Two endangered Florida panthers were discovered dead within four days of each other, raising the 2019 death toll to five. 

According to a report issued by the Florida Fish and Wildlife Conservation Commission, a female panther's body was found dead on Friday at a national preserve, while a male panther was found dead on a street.

Both deaths were in Collier County, which is located in Southwest Florida. Collier has among the heaviest concentrations of the state's panthers.

In addition to the latest deaths, there have been three other panthers deaths in 2019 — two due to vehicle collisions and one due to "intraspecific aggression." Twenty-six of the 30 panthers found dead by state biologists in 2018 were killed by vehicles.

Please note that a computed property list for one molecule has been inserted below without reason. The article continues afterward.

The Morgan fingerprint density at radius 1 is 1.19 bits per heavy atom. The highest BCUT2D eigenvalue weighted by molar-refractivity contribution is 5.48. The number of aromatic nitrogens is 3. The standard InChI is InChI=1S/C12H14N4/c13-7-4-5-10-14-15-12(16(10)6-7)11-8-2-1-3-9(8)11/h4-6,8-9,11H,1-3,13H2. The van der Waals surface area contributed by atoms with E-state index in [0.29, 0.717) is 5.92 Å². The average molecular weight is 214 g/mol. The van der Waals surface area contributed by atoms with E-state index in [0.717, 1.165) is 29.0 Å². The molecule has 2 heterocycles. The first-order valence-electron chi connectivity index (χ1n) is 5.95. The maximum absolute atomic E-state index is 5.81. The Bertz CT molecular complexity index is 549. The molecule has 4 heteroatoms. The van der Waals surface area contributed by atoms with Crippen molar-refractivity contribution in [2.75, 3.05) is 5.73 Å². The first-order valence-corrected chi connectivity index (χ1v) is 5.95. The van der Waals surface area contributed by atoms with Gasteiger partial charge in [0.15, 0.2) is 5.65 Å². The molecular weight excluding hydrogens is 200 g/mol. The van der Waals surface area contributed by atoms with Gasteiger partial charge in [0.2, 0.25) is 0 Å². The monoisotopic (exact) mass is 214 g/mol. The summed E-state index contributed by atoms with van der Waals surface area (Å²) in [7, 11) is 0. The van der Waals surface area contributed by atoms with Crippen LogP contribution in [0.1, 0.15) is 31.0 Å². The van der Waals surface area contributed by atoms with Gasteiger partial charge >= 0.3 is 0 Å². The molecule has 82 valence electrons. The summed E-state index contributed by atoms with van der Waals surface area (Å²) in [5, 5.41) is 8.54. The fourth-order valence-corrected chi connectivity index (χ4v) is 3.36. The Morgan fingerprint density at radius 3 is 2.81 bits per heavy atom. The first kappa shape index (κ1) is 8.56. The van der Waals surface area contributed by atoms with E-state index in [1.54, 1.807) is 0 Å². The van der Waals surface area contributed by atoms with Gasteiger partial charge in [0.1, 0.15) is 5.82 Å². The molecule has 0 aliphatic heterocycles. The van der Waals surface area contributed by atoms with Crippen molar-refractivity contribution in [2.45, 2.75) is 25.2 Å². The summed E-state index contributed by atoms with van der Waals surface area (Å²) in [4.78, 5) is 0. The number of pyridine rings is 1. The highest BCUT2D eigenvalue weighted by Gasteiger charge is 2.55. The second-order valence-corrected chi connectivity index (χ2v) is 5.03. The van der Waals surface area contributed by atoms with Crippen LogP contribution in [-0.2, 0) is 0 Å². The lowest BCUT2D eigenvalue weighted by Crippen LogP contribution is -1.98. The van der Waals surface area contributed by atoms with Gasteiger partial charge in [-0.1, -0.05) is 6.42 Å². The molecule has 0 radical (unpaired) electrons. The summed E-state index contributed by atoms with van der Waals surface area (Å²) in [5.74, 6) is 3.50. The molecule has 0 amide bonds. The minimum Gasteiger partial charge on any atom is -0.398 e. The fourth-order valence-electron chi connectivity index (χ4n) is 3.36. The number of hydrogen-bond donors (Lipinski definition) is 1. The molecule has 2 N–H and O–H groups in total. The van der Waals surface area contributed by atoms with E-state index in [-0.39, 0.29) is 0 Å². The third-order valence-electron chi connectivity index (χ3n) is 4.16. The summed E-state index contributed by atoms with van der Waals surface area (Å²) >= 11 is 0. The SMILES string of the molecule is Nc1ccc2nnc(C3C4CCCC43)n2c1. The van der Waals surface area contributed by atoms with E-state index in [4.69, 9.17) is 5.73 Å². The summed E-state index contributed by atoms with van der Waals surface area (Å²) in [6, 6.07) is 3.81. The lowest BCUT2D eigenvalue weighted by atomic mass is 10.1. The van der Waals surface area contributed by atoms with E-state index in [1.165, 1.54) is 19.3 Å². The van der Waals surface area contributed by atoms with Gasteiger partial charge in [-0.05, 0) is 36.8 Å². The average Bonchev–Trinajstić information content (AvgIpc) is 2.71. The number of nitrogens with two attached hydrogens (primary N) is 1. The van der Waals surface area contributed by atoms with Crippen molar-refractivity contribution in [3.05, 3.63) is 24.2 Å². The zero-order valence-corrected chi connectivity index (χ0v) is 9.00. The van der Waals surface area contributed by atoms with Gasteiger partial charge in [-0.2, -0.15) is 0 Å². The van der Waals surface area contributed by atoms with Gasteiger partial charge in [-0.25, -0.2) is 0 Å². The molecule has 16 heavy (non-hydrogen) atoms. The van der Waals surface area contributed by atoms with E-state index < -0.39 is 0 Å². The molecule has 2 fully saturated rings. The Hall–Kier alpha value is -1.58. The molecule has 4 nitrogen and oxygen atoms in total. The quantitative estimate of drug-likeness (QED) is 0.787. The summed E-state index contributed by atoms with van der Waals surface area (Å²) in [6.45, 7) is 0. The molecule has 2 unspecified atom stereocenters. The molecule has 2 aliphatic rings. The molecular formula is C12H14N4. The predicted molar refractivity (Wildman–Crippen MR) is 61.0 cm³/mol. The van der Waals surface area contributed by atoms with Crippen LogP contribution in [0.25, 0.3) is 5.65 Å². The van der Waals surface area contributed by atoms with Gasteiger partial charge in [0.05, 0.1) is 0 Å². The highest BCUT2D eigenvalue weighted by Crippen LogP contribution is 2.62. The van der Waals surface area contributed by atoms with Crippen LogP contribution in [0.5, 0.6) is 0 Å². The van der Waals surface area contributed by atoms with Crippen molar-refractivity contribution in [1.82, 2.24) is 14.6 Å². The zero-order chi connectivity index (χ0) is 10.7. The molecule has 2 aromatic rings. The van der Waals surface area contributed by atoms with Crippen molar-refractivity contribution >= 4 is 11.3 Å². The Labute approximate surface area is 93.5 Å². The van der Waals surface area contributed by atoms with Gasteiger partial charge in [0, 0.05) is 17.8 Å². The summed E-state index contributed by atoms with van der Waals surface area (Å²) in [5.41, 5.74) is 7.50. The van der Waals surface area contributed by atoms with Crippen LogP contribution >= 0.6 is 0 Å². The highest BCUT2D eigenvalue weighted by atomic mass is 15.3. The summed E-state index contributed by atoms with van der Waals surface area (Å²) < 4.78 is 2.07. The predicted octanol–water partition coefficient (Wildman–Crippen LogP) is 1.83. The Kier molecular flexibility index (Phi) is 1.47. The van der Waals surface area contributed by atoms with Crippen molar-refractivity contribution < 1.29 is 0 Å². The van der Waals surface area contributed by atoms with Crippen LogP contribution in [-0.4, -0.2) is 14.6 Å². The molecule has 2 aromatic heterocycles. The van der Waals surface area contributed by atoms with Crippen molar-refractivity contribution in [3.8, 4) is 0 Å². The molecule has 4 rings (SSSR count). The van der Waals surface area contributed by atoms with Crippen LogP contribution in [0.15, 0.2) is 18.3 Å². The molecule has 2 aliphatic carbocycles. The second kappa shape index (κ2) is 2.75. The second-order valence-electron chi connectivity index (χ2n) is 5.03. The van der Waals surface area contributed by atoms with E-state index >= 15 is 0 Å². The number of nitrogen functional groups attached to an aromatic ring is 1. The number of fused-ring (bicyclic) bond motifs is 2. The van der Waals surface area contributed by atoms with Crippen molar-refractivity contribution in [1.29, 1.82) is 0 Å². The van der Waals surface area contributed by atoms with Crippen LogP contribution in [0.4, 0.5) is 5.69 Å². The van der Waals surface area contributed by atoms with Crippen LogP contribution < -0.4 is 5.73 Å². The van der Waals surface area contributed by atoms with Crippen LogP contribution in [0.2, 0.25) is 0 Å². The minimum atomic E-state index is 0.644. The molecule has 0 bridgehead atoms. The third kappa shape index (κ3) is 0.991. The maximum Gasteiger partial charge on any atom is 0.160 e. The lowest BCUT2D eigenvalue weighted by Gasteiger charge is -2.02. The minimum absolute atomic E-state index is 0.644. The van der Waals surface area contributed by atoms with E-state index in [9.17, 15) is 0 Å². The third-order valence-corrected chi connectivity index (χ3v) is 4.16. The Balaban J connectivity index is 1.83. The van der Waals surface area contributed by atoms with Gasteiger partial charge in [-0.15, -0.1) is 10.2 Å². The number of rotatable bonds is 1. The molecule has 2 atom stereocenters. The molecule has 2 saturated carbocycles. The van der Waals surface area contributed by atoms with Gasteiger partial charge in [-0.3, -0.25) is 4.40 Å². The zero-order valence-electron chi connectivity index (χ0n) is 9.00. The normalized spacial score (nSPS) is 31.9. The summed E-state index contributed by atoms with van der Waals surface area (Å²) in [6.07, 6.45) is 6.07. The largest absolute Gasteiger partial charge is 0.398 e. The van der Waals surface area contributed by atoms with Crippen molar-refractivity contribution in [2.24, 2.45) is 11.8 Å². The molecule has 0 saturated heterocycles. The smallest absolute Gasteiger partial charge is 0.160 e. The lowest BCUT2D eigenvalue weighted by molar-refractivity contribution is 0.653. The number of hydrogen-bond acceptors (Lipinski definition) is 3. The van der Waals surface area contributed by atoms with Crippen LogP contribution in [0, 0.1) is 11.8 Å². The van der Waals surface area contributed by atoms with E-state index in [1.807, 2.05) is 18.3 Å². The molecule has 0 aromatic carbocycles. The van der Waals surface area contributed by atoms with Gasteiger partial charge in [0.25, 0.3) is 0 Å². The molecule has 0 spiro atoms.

The panthers, which were once heavily prevalent in the Florida peninsula and the Southeastern United States, are now scarce in number and difficult to count due to somewhat outdated evaluation methods.

An FWC report released in February 2017 estimated that are between 120 to 230 subadult panthers.

The panther population has seen growth in recent years, as the estimated number was between 100 to 140 in 2014 — a sharp rise from the 20 to 30 panthers in the 1970s and 1980s.

The number of Florida panther deaths reached a peak of 48 in 2015. There were 42 panther deaths in 2016 but the number of deaths dropped to 30 in 2017 and 30 in 2018.